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Friday, August 14, 2015

David Lang, Mac Wellman, The Difficulty of Crossing A Field

Some works are deep, complex, they defy simple explanation. They are more than what they do exactly. This is the case for the chamber theater-opera work The Difficulty of Crossing A Field (Cantaloupe 21107), with music by David Lang, libretto by Mac Wellman. It is scored for string quartet, a small chorus (in the Greek dramatic sense as well as the current musical sense) and vocal soloists, most of whom have both spoken and sung parts.

The original performance took place in 2002 with the Kronos Quartet as the instrumentalists. This recording replaces them with the Harlem Quartet, who sound quite good.

The libretto is both matter-of-fact and esoterically allegorical, surreal. It deals with a plantation in Selma, Alabama at a time presumably just before the Civil War. The plot involves the owner-slaver, a Mr. Williamson, his wife, daughter, neighbors, a judge and the 14 resident slaves.

One day Mr. Williamson disappears into thin air while walking across a field in plain site of a number of witnesses, including some of the slaves, the wife and daughter, etc. There is the plain, factual element of the disappearance, as in part reconstructed in the court hearing after the fact. But there is an ominous, symbolic, extra-reality/super-reality part of the work, a mood the music and libretto capture well. The daughter just before the incident recounts a vision she had about "right and wrong," about the "mystery of Selma, Alabama" and how Mr. Williamson needs to "talk to the horses."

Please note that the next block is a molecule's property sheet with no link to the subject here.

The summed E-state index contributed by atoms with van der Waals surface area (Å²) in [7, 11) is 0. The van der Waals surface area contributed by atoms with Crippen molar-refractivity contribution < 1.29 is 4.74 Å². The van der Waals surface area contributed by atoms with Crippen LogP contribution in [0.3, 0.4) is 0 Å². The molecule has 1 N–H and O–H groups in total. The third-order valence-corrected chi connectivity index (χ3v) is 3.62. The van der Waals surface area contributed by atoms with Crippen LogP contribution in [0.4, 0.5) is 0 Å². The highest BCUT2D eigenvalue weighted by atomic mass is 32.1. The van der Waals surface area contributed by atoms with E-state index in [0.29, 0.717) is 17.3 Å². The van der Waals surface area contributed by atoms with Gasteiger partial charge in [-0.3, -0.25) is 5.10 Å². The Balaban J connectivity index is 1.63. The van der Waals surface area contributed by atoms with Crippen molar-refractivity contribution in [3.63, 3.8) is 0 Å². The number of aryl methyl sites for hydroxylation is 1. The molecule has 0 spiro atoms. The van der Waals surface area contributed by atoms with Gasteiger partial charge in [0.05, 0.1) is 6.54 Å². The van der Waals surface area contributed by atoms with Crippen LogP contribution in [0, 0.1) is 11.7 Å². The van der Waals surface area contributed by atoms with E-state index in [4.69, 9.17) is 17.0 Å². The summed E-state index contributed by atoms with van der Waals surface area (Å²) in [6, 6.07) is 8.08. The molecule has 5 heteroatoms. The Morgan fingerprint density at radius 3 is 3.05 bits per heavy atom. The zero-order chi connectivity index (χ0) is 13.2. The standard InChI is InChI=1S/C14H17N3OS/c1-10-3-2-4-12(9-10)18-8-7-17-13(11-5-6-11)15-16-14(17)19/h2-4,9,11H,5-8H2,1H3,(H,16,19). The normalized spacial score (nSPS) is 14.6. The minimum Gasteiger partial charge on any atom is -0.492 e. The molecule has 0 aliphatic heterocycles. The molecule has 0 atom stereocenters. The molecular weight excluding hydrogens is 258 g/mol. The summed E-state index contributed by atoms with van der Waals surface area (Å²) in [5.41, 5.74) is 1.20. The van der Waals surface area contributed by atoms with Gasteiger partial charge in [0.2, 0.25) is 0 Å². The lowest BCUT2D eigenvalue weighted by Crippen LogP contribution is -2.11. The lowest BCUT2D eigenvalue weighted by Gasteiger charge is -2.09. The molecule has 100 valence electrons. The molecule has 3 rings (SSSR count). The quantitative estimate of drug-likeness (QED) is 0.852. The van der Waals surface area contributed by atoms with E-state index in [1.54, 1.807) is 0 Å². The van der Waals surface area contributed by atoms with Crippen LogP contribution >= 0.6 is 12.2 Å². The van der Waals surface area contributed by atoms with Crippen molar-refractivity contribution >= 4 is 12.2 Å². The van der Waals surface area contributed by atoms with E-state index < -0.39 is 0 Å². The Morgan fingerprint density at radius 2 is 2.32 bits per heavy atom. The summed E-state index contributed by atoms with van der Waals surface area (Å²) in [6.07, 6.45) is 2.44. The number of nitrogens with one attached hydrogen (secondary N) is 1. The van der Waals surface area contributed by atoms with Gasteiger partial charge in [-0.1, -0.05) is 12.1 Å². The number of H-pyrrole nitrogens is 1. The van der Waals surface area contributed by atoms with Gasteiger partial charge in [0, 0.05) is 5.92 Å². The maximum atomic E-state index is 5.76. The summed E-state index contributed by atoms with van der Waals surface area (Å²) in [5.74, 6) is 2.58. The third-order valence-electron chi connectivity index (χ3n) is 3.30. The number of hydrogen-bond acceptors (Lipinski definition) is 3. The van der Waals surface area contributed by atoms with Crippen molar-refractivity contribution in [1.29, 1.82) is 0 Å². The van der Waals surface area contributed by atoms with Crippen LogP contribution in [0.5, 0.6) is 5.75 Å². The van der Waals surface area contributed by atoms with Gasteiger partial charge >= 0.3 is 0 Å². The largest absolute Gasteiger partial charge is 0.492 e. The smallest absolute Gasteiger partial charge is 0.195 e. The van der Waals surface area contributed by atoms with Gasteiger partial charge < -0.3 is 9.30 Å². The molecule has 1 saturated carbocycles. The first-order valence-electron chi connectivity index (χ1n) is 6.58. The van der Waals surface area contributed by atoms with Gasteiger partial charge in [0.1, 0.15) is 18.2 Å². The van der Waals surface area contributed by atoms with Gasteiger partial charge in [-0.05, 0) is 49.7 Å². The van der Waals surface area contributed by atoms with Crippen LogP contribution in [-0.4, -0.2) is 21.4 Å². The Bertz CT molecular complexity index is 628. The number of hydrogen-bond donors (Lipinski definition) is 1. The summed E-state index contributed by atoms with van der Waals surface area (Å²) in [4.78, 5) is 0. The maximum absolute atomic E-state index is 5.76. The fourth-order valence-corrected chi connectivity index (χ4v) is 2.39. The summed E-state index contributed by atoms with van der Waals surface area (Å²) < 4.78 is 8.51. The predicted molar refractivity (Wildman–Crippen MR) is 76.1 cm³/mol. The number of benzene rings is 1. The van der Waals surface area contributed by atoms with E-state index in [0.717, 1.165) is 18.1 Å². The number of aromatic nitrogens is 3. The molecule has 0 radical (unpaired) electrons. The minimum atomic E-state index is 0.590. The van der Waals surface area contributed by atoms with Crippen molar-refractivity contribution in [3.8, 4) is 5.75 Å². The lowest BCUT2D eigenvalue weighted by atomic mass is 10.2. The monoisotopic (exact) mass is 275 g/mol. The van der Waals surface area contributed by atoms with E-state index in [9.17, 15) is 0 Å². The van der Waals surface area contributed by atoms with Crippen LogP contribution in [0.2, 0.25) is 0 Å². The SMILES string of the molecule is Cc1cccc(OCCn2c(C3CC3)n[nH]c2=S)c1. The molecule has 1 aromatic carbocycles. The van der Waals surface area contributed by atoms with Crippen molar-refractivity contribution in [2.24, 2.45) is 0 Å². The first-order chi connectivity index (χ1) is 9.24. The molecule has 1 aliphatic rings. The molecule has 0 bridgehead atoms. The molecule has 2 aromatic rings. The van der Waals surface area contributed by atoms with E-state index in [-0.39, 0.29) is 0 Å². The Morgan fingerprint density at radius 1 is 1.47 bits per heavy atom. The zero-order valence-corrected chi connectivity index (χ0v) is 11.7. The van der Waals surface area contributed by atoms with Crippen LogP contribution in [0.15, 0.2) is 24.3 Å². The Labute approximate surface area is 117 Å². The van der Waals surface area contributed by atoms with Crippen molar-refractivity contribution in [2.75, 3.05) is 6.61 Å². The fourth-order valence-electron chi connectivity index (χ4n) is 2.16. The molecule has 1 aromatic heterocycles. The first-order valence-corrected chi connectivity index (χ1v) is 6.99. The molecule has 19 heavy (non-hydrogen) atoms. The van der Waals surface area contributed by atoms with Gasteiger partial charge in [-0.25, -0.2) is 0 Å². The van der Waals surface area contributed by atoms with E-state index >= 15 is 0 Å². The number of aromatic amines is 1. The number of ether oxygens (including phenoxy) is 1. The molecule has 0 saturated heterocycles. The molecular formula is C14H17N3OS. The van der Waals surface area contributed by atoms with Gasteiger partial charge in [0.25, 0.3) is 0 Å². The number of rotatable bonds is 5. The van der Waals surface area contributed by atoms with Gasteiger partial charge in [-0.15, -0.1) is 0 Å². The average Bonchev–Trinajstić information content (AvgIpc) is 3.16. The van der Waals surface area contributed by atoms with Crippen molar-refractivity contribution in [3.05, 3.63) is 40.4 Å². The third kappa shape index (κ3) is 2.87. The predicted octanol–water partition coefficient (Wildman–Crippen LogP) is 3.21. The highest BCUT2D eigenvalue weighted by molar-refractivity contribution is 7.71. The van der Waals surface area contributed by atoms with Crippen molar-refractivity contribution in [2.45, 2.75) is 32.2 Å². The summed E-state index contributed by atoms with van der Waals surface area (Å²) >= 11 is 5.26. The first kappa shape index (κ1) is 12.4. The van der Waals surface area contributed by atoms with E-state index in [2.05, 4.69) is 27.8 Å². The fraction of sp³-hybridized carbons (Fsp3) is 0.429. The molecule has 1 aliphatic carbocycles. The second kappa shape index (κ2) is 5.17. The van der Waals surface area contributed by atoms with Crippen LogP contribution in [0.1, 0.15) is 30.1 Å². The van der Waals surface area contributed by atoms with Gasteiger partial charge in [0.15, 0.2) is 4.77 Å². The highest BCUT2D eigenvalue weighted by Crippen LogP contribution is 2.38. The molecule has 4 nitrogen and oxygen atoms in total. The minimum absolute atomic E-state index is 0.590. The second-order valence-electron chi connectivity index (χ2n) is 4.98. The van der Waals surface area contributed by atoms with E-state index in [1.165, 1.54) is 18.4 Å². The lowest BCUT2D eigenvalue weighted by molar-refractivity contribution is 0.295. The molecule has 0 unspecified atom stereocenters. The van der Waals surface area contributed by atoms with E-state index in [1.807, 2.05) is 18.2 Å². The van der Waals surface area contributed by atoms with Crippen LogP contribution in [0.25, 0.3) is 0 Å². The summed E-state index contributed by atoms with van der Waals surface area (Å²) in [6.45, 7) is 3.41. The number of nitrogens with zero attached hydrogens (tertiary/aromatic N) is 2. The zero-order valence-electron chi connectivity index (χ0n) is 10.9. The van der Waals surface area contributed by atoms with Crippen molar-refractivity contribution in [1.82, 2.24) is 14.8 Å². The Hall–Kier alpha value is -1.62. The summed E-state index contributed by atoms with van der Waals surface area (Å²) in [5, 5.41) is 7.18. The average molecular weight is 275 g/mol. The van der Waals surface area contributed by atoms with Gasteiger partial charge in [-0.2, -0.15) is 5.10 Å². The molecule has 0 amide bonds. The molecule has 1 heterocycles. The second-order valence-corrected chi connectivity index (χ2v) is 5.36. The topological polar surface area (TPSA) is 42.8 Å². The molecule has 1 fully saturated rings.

The sub-human nature of slavery is brought out in part by the names each of the slaves has been given, about the "rules" on how to oversee slaves, and the slaves as outside of the workings of local society, underscored by a prohibition on slaves bearing witness in any court. There is much more to the plot than that, but you must listen to the work to get the full gist.

The disappearance of Mr. Williamson is an allegory to the end of slavery, abolition, the end of institutionalized agri-racism. And it is movingly done.

There are important spoken parts, sung parts and a key role played by the string quartet. What impresses for one thing is the dramatic and musical excellence of the player-singers. They convince in their pacing, their inflections, and in the total musicality that Lang gives to us and they execute with dramatic dedication.

There are minimalistic elements strongly present in the score, as one might expect of David Lang circa 2002, but the repetitions are put to use to establish mystery and ominousness more so than trance or mesmerization. And there are linear elements, too.

This is a haunting, moving work that stands out in the mind long after you have heard it. You should give it a close listen. The melding of libretto and music is total and powerful. And it captures a societal way of life, a system on the verge of collapse in ways that are both strong and poetic.

Very recommended!

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